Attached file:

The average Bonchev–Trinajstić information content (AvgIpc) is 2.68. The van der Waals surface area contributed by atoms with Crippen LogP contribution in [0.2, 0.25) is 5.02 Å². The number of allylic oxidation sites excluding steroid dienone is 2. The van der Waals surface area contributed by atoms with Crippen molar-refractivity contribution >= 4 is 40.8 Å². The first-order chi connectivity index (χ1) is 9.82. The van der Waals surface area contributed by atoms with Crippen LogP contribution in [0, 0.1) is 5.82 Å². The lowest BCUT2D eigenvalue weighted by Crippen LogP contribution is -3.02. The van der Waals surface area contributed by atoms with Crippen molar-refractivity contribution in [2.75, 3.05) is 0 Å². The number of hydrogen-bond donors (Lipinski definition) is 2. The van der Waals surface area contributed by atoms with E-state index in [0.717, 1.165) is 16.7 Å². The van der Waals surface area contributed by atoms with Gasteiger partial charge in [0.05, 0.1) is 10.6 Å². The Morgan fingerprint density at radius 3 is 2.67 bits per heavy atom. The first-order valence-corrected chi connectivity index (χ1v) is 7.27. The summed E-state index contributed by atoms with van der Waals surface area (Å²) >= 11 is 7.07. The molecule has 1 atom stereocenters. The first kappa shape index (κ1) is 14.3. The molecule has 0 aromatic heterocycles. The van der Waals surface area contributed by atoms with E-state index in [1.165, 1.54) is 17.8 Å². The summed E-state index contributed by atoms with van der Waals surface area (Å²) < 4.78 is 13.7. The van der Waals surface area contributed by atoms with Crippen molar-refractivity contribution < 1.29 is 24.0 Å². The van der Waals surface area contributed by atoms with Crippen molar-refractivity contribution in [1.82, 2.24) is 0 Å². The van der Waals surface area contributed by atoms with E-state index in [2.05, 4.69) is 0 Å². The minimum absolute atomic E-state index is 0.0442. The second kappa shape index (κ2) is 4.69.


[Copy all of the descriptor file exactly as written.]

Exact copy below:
The average Bonchev–Trinajstić information content (AvgIpc) is 2.68. The van der Waals surface area contributed by atoms with Crippen LogP contribution in [0.2, 0.25) is 5.02 Å². The number of allylic oxidation sites excluding steroid dienone is 2. The van der Waals surface area contributed by atoms with Crippen molar-refractivity contribution >= 4 is 40.8 Å². The first-order chi connectivity index (χ1) is 9.82. The van der Waals surface area contributed by atoms with Crippen LogP contribution in [0, 0.1) is 5.82 Å². The lowest BCUT2D eigenvalue weighted by Crippen LogP contribution is -3.02. The van der Waals surface area contributed by atoms with Crippen molar-refractivity contribution in [2.75, 3.05) is 0 Å². The number of hydrogen-bond donors (Lipinski definition) is 2. The van der Waals surface area contributed by atoms with E-state index in [0.717, 1.165) is 16.7 Å². The van der Waals surface area contributed by atoms with Gasteiger partial charge in [0.05, 0.1) is 10.6 Å². The Morgan fingerprint density at radius 3 is 2.67 bits per heavy atom. The first-order valence-corrected chi connectivity index (χ1v) is 7.27. The summed E-state index contributed by atoms with van der Waals surface area (Å²) >= 11 is 7.07. The molecule has 1 atom stereocenters. The first kappa shape index (κ1) is 14.3. The molecule has 0 aromatic heterocycles. The van der Waals surface area contributed by atoms with E-state index in [1.165, 1.54) is 17.8 Å². The summed E-state index contributed by atoms with van der Waals surface area (Å²) < 4.78 is 13.7. The van der Waals surface area contributed by atoms with Crippen molar-refractivity contribution < 1.29 is 24.0 Å². The van der Waals surface area contributed by atoms with Crippen molar-refractivity contribution in [1.82, 2.24) is 0 Å². The van der Waals surface area contributed by atoms with E-state index in [2.05, 4.69) is 0 Å². The minimum absolute atomic E-state index is 0.0442. The second kappa shape index (κ2) is 4.69.